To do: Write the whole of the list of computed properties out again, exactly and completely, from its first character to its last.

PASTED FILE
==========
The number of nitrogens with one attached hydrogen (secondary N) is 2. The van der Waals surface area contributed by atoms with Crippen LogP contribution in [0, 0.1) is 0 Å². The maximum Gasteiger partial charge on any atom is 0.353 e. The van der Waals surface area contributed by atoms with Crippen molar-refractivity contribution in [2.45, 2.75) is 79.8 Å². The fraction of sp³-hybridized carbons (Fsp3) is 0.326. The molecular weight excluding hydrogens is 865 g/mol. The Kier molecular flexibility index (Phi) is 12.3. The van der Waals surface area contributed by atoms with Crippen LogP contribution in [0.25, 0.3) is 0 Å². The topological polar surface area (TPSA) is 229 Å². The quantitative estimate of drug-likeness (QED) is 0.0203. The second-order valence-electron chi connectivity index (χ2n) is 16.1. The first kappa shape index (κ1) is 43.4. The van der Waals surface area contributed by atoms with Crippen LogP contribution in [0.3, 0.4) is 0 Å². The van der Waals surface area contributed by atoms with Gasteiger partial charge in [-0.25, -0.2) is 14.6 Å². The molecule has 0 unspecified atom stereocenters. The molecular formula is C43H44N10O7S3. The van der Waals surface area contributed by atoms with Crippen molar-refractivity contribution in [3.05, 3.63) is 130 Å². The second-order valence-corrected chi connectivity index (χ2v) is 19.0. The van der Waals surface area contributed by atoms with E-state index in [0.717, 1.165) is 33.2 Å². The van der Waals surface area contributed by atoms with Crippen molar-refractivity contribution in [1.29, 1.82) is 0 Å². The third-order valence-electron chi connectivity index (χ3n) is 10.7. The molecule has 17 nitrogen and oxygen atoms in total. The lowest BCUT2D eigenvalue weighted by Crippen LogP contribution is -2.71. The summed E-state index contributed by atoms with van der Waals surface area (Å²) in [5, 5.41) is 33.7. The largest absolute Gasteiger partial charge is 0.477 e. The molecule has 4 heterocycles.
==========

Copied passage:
The number of nitrogens with one attached hydrogen (secondary N) is 2. The van der Waals surface area contributed by atoms with Crippen LogP contribution in [0, 0.1) is 0 Å². The maximum Gasteiger partial charge on any atom is 0.353 e. The van der Waals surface area contributed by atoms with Crippen molar-refractivity contribution in [2.45, 2.75) is 79.8 Å². The fraction of sp³-hybridized carbons (Fsp3) is 0.326. The molecular weight excluding hydrogens is 865 g/mol. The Kier molecular flexibility index (Phi) is 12.3. The van der Waals surface area contributed by atoms with Crippen LogP contribution in [0.25, 0.3) is 0 Å². The topological polar surface area (TPSA) is 229 Å². The quantitative estimate of drug-likeness (QED) is 0.0203. The second-order valence-electron chi connectivity index (χ2n) is 16.1. The first kappa shape index (κ1) is 43.4. The van der Waals surface area contributed by atoms with Crippen LogP contribution in [0.3, 0.4) is 0 Å². The van der Waals surface area contributed by atoms with Gasteiger partial charge in [-0.25, -0.2) is 14.6 Å². The molecule has 0 unspecified atom stereocenters. The molecular formula is C43H44N10O7S3. The van der Waals surface area contributed by atoms with Crippen molar-refractivity contribution in [3.05, 3.63) is 130 Å². The second-order valence-corrected chi connectivity index (χ2v) is 19.0. The van der Waals surface area contributed by atoms with E-state index in [0.717, 1.165) is 33.2 Å². The van der Waals surface area contributed by atoms with Crippen molar-refractivity contribution in [1.29, 1.82) is 0 Å². The third-order valence-electron chi connectivity index (χ3n) is 10.7. The molecule has 17 nitrogen and oxygen atoms in total. The lowest BCUT2D eigenvalue weighted by Crippen LogP contribution is -2.71. The summed E-state index contributed by atoms with van der Waals surface area (Å²) in [5, 5.41) is 33.7. The largest absolute Gasteiger partial charge is 0.477 e. The molecule has 4 heterocycles.